Looking at Mimi Nicklin’s early years it’s no surprise that the advertising industry has always been her calling. Growing up in southern England with a father who was an adman in the ‘70s and ‘80s meant she had forged her career path before she’d even been to university. Mimi’s first foray into the industry was a role at Grey which set her up to work at 34 in South Africa, Grey in Singapore and Rapp in Dubai before she founded FREEDM in August of this year.
Aside from her advertising journey, Mimi is also an author and podcast host. Her book Softening The Edge focuses on ‘global empathy deficit and its tragic impact on our people and our workplaces’ and has been a hit with readers.
As FREEDM turns four months old, LBB’s Natasha Patel caught up with Mimi to hear more about the agency, her belief in balancing ‘humanity and capitalism’ and why Sri Lanka is home.
LBB> Let's go back to the start, what was your childhood in the UK like?
Mimi> I grew up in the south, in a small village. My childhood was peaceful, happy and full of love. I grew up with a stay-at-home mum, a best friend of a sister, great big dogs, and an incredibly creative, adman father. I was extremely lucky.
LBB> Was your father’s career an influence for you to enter the advertising industry?
Mimi> Yes, absolutely. My dad was (and still is!) my hero and he was an adman in the ‘70s and ‘80s. He lived the industry when it was full of big ads and big money and was surrounded by fast cars and long lunches!
I wanted to follow in his footsteps from the age of 12 and I set my entire degree to find me a path onto one of London’s most eligible graduate schemes. I started at Grey London and they truly impacted my entire career ahead. I will forever be grateful.
LBB> What were your biggest learnings in the early years of your career?
Mimi> That the world will meet you exactly where you are. If you put empathy for others and a true desire to connect and care for those you engage with, people will respond similarly. As humans, we are far better when we are connected and the more you put this connection to others first, the deeper your ability to impact change becomes.
LBB> What made you take the leap to go international having worked in South Africa, Singapore and now Dubai?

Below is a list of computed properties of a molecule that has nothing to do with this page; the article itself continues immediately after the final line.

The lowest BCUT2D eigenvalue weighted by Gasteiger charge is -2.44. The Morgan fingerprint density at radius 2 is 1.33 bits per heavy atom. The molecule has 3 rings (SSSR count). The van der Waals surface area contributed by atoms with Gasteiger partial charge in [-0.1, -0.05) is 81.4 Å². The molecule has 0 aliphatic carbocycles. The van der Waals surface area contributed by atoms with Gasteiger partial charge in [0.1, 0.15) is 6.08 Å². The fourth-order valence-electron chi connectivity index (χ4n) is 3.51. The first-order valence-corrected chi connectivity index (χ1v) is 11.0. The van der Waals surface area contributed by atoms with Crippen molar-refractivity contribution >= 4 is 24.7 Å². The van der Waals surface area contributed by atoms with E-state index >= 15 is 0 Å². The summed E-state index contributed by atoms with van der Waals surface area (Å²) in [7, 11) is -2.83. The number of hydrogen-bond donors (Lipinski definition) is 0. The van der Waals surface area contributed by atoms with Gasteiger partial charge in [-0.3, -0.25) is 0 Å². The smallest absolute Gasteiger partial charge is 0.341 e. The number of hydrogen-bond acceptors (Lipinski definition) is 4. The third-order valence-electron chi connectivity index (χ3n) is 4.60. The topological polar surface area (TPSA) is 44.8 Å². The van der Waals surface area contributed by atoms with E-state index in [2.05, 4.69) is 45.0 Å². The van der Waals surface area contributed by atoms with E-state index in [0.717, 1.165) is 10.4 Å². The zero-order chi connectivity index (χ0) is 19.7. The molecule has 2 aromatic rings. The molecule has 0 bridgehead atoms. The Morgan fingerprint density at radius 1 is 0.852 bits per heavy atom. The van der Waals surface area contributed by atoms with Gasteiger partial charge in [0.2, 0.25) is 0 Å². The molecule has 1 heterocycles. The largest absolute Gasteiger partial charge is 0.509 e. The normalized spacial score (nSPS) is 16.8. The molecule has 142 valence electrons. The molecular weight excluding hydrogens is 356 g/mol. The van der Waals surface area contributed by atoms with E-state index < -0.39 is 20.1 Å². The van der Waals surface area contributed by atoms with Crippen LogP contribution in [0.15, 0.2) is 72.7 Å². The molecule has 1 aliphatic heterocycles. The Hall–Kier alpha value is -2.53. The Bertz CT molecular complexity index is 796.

Mimi> I always had my sights set on travelling the world with my work. My personal passion and fire comes from uncovering culture and the discovery of the true insight behind our shared humanity. I could never have done that from one country alone. This set me on a path to living on nearly every continent, a journey that continues today.
LBB> Tell us more about FREEDM and what inspired the agency?
Mimi> Our industry needs a change. We still have far too little inclusion out there and far too much segregation. Too many creative minds remain unseen and unheard. We have too much burnout, too much discrimination and too little fun! FREEDM is aligned to UNESCO’s goals for the creative economy and in that way, our focus is to create opportunities for creatives without barriers or bias, anywhere in the world, as a hybrid virtual agency.
Advertising and content is our medium but our vision is to help elevate creative professionals globally wherever they come from and whatever context they are working within. We want to balance humanism and capitalism in such a way that we change the world, little by little, every single day.
LBB> What does it mean to 'balance humanism with capitalism'?
Mimi> To balance humanism with capitalism is to show great business growth and success by entirely focusing on elevating and offering sustainable development for humanity (the people in our businesses) beyond all else.
LBB> Let’s talk about your book ‘Softening The Edge’. What inspired it?
Mimi> Softening The Edge became a bestseller to my great surprise. I feel as if the book wrote me rather than the other way round. It is a leadership book that puts forth the Empathy Deficit and its impact on our world, and world of work, and paints a case for how and why we must address this hugely negative issue.
It is also a story of my own journey through our industry and to turning around an agency against all the odds. When you put empathy at the heart of business strategy, the power of people is surprising, and this book shows you exactly why.
LBB> What is empathetic influence for you?
Mimi> I believe that the more the world talks about empathy, the more empathy the world will have. Empathetic influence is each individual and leader’s choice and power to change our world by putting the understanding of others and ourselves, first.
LBB> Tell us more about The Empathy for Breakfast Show podcast.
Mimi> I started my podcast during the mid-months of 2020, from my bedroom. I wanted to create an open conversation about empathy in the business and creative world and to bring together global thinkers to drive this discussion forward. When 85,000 people joined me for breakfast, I knew the podcast had legs to carry on into another season.
LBB> As such a traveller, where do you call home?
Mimi> Home is where my daughter and my dog are. Currently Colombo, in Sri Lanka.
LBB> Outside of work who is Mimi?
Mimi> There is only one me, I bring my entire self into every day because my work is exactly who I am. I don’t feel like my work is anything other than the manifestation of my desire to spread empathy and to make a difference to people. That is who I am wherever you find me.